Soon he will celebrate 20 years of living in the United States and Rodrigo Rios is living with his family in an important phase in the North American country. He left Atlanta United and the city to embark on an ambitious project Austin F.C. In the MLS. He will finish his second season as an assistant TD for new head coach Josh Wolff in the Texas State Capitals. Former midfielder Catholic University, Palestinian and Spanish Union He made his career in the United States, and in a conversation with AS, he spoke about what happened in his life away from Chile.
“Everything here is so cool, things that only happen in America. (Austin FC) is a new team, only in its second year. As with everything, it costs a lot in the first year, but this year we organized a little better and we brought in two reinforcements that will improve the team. Already with last year’s experience we were able to run a great campaign. We are first in the Eastern Conference (MLS). Point Los Angeles, as they say here, the All-Star team, we are fighting there”, said a member of Roja Sub 23 at the time.
“I had to come from Atlanta for over 16 years. It’s not just a change of the club, but of everything. The truth is, I am very happy here, especially with the response of the players, the atmosphere of the city, the fans, the club. It can be seen here that it was a successful step in my career. Not just me, the family is very happy,” says the UC-trained former midfielder.
– What made you change cities and clubs?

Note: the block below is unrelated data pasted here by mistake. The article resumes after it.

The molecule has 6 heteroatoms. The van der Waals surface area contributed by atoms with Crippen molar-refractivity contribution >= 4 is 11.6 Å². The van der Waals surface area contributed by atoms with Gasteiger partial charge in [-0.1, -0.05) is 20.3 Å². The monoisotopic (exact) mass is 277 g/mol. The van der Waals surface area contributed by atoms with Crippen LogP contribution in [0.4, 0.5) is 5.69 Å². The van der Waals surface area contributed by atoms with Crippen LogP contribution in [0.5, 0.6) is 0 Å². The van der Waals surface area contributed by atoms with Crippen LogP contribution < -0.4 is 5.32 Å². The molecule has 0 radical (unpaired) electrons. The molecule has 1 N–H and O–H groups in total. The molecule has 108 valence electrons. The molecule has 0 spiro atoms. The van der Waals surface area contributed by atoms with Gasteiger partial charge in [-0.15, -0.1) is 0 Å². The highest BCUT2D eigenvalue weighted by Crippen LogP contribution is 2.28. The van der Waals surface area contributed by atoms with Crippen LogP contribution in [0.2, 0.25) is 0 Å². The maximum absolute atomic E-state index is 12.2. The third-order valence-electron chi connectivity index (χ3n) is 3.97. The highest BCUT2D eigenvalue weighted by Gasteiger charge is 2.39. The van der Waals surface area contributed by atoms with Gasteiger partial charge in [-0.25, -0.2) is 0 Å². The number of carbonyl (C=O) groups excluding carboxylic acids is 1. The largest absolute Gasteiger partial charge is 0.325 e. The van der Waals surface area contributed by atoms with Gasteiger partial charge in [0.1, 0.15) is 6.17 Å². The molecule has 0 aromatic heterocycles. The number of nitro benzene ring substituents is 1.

– I was a training coach in Atlanta and I reached sub 19. Also, ‘Dada’ (Gerardo) asked me to participate in Martino’s operation as a field assistant. Above all help with translations and the implementation of some field exercises, which require not a translator but a football coach who can speak the language. I was in Atlanta for those two years, at the professional level, and the first two years at Atlanta (United) at the professional level, which is where I live now.
– Is this a stage performed in the city of Atlanta?
– See, people in the league started getting to know me, like Austin FC’s coach, Josh Wolff. Both of his kids played in Atlanta, and he was an assistant with the Columbus Crew and the United States team, so he had references to the work Tata Martino had done in Atlanta and knew I was a part of that process. So, he started interviewing me, and the truth is, we agree on a lot of things, not just about football, but about how to train, how to teach. The fact is that chemistry has been found not only with him, but also with the rest of the coaching staff. I believe the results are a reflection of that relationship and the good understanding we have off the pitch.
– Was your original plan to stay and live in America after graduation?
– Yes, the truth came here and stayed. On one of my first tours with Católica—I must have been 14 or 15—we came to America and I was lucky enough to meet Jorge Alvell. He was the one who brought in so many players and since then George always invited me to play here because he thought I was a good player and a good person. At this time, so young, I told him no, he had other aspirations. Maybe going to play in Europe, that didn’t happen, but there came a time when I called him and said I’m ready. My idea is to come, play and start preparing for what’s coming next.